Our monthly meetings are every second Saturday at 10:00am near 85th and Greenwood in north Seattle.
You are also welcome to come before the call-in starts, for an optional 9:30 potluck breakfast that precedes the call-in. After the call-in, from 11-12 noon, we debate, discuss, role model, and make plans for action. Email firstname.lastname@example.org for exact street address of the meeting. If you can’t make it to the meeting, you can still get the guest speaker’s talk by listening/downloading it from our podcasting channel or from our space on iTunes.
The Citizens Climate Lobby Pacific Northwest Regional Conference will take place on March 4 and 5 at University Christian Church, 4731 15th Ave. NE, Seattle, in the University District. See the PDF document for more information.
“I Co-Chair the Renewable Energy and Energy Efficiency Caucus and National Park Caucus, and I have joined the bipartisan [House] Climate Solutions Caucus [editor emphasis] and the Republican Energy, Innovation and Environmental Working Group because I firmly believe that bipartisan, Congressional action is required to protect our environment. We must come together to find ways to responsibly and effectively manage our natural resources.”
What you can do
Thank Dave Reichert (for this and his other bi-partisan work) :
- Send an email or call his office: If you are in the 8th congressional district of WA state, go to https://reichert.house.gov/contact-me/email-me to email a thanks, or phone his Washington DC office at (202) 225-7761.
- Thank him via social media: Twitter (www.twitter.com/davereichert), Facebook (www.facebook.com/repdavereichert) and YouTube (http://www.youtube.com/user/repdavereichert) and Instagram (http://instagram.com/repdavereichert).
- Go to the press: write a letter to the editor. You can hang it off an article in the Feb. 10 Seattle Times about Reichert’s bipartisanship on another issue (immigration) 3 House members from Washington sign on to extend ‘Dreamer’ protections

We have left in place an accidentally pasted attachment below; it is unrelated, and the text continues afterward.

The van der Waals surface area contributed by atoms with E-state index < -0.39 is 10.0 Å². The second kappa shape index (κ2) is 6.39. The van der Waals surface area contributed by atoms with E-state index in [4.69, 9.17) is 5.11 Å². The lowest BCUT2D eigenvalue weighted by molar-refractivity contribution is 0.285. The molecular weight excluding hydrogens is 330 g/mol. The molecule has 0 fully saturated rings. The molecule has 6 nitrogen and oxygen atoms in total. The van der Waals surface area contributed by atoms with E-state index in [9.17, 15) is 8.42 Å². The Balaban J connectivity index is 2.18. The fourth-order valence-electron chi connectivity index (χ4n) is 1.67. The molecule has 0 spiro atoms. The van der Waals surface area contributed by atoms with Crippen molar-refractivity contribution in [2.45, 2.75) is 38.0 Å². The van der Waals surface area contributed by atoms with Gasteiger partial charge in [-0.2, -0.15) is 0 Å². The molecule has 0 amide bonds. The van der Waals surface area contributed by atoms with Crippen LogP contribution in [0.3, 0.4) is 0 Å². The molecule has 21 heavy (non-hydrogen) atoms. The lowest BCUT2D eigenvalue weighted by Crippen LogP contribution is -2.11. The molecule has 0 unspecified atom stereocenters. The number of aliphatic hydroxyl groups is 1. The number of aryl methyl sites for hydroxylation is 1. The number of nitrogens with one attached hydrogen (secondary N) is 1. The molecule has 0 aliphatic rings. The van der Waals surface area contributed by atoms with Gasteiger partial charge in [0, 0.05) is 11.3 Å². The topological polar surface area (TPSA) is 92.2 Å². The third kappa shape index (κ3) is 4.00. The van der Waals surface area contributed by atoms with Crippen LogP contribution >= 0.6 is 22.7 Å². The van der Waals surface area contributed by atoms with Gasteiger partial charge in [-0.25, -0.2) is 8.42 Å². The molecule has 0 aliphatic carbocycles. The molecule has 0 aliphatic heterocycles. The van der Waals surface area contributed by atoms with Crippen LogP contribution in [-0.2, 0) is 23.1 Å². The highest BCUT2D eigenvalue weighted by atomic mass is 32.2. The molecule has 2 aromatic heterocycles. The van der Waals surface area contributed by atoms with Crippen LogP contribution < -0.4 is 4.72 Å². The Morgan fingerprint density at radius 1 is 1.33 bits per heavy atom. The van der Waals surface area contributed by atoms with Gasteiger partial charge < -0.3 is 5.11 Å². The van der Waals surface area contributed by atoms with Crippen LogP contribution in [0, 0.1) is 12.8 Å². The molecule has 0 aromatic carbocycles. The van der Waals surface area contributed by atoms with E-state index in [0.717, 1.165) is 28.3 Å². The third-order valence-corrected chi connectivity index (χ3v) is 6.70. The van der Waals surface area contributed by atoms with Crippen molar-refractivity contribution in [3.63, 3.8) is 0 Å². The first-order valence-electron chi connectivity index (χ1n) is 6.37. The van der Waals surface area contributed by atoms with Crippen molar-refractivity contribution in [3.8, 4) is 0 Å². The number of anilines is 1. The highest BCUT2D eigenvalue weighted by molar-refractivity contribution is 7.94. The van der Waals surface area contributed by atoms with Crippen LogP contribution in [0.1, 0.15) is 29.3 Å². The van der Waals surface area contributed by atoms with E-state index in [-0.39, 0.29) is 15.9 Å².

- Use David Chapin’s helpful links for writing Letters to the Editor – to send a letter to the Seattle Times, click here for a form or send directly to email@example.com.
- Remember to reference the article you are responding to – title, location in paper, date. Also include your name, address, phone, and email.
- Seattle Times’ guidelines for writing letters to the editor will greatly increase your chances of getting published.
- CCL’s webpage on “Writing effective letters to the editor”. (If you haven’t already done so, you need to join CCL Community to get access to that webpage.)
We hold a letter-writing session most 3rd Saturdays at 10am!
The next one is 10am Saturday Nov. 19th, at the Couth Buzzard book store and cafe between 83rd and 84th streets on Greenwood Ave N. Questions: email firstname.lastname@example.org
January Monthly Meeting, Sat, Jan. 14, 2017
at 10:00 a.m. Pacific, 9:30 Breakfast potluck
Yoram Bauman, founder of Carbon Washington
At COP22: Carbon pricing, citizen engagement can make low-carbon transition irreversible – Citizens’ Climate Lobby
Citizens’ Climate Global Strategy Director Joseph Robertson at a press conference at COP22.
Our November 12, 2016 guest: Dr. Katharine Hayhoe
Following a very stressful election season, we thought it would be good to hear the calm and reassuring voice of our favorite climate change communicator, Dr. Katharine Hayhoe. Dr. Hayhoe recently gave CCL a big shoutout at the South by South Lawn climate change discussion at the White House with President Obama and actor Leonardo DiCaprio. In addition, she just launched a series of short videos on climate change, “Global Weirding.”
The conversation she held via Skype with CCL members all over the US is here:
On Oct. 4, 2016, we held a
Seattle Citizens’ Climate Lobby and Cascadia Climate Action put on a Forum to hear Rep. Brady Walkinshaw and Senator Pramila Jayapal speak about Climate and the Environment. We had an excellent turnout of around 100 people at the Peddler’s Brewery. Both candidates had a terrific understanding of the climate crisis with the exception of the moderator, Lynda Mapes from the Seattle Times question about dams on the Columbia and Snake Rivers. Both have a plan for the Climate Crisis. Rep. Walkinshaw’s priority is the effects of climate on agriculture and our food system. He supports the Revenue Neutral Carbon Tax initiative I-732 and he signed an endorsement for Citizens’ Climate Lobby’s National proposal of a Carbon Fee and Dividend. Senator Jayapal’ priority is Social Justice issues , in which she has excellent experience. She also supports the Climate Justice proposal of Cap and Trade, because she believes that collecting the money, rather than giving it back to citizens, can be put to better use to help vulnerable communities, and to have focused research and development. Both Candidates support progressive issues and we are lucky to have such a choice for our Congressional District #7.